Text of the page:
3D, VR, 360° and Street View Photographers  |  Real Estate Agents  |  3rd Party Service Providers
Should I buy a Camera? Quiz How Much to Start 3D Tour Business? Calculate How Much Can I Make as a Pro? Calculate Win More Listings? Calculate
We Get Around Network Forum
WGAN Training Academy (Learn more)
WGAN-TV Channel
Panoskin to Google Street View Demo and Discuss
for Newbies with Wojciech and Tom with Panoskin
Virtual RealityVR

How will you position VR?2774

Basic
Member
htimsabbub23 private msg quote post Address this user
Now that's the cats out of the bag and we all know VR is coming, how will you position it and what uses do you see for it. . Usually I can think out of the box, but I'm really tired this. Morning...... Off to get more coffee!
Post 1 • IP   flag post
franmts private msg quote post Address this user
If I could make a wish is to all Matterpeeps to sell it as something MORE, for little more cost, not just something included in the basic package. Let's increase revenue.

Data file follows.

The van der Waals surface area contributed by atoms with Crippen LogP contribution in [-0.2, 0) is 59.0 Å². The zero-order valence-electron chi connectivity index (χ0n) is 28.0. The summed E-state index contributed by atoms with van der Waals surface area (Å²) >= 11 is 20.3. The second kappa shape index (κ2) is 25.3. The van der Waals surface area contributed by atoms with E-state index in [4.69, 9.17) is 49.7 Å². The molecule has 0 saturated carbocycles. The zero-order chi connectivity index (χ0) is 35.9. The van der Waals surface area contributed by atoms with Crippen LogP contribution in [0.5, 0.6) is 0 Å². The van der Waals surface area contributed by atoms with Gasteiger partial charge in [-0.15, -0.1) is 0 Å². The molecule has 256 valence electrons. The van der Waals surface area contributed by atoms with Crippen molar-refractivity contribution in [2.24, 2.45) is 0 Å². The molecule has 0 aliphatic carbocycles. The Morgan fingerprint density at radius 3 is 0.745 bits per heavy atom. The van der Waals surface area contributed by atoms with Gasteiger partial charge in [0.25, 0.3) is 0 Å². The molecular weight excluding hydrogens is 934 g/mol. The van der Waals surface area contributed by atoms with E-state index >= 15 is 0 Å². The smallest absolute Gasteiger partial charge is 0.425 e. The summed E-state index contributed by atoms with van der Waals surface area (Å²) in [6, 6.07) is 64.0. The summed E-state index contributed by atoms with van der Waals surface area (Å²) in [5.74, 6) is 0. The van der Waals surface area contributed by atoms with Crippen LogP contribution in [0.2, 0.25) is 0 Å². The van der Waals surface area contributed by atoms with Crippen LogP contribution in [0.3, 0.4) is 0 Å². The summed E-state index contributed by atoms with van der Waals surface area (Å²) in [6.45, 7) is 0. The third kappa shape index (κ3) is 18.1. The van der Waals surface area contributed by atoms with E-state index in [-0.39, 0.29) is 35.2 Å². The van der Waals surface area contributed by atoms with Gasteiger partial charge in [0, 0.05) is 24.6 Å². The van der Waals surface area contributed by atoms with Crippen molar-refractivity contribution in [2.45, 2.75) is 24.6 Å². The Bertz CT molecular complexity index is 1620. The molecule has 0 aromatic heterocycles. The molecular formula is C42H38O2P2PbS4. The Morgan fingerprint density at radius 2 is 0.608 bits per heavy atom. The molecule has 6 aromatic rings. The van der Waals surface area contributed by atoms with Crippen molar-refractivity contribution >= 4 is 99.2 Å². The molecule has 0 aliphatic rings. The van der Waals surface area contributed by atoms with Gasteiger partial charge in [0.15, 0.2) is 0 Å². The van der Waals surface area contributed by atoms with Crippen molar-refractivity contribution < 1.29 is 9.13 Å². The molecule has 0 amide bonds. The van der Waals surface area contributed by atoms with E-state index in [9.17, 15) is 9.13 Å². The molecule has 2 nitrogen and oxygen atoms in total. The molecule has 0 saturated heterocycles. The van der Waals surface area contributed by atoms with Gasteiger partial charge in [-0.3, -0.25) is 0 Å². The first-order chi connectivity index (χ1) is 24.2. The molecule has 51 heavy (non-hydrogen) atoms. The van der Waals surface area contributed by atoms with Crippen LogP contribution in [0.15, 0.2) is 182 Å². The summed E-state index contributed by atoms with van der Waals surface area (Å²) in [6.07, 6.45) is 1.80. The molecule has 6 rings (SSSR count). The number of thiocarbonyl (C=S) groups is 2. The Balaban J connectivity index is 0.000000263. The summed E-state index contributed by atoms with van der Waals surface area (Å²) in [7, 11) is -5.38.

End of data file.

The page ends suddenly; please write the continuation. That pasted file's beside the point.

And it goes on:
Post 2 • IP   flag post
Basic
Member
htimsabbub23 private msg quote post Address this user
All day of thinking how this really benefits the real estate market and not one good solution. VR has not become mainstream enough in my opinion.

Don't get me wrong, I love that matterport is way ahead of the curve, but how many of home buyers own vr? How many of you did before getting into matterport?

Please help me position this in a way my realtor clients will love me.
Post 3 • IP   flag post
UserName private msg quote post Address this user
That raises a good question; who owns VR headsets? I imagine that a lot of technology buffs do.

My other question is; who is the target market for Matterport VR? Average people or realtors? If realtors could be convinced that they could make more money with VR maybe realtors would be the target market right now.

On some HGTV shows a realtor show a couple several homes. If realtors used VR, maybe they could show 10 homes in the time it normally takes to drive to one. A potential home-buyer could view many homes virtually before deciding on the ones he/she would like to visit.

I don't know how real realtors work, so I don't know how often they interact with clients. However, if a realtor did have lots of people needing to see homes, maybe that realtor could make more money by demoing lots of homes quickly via VR headsets. I could see an HGTV realtor showing a couple lots of homes while they're all still at one home -- or in the realtor's office.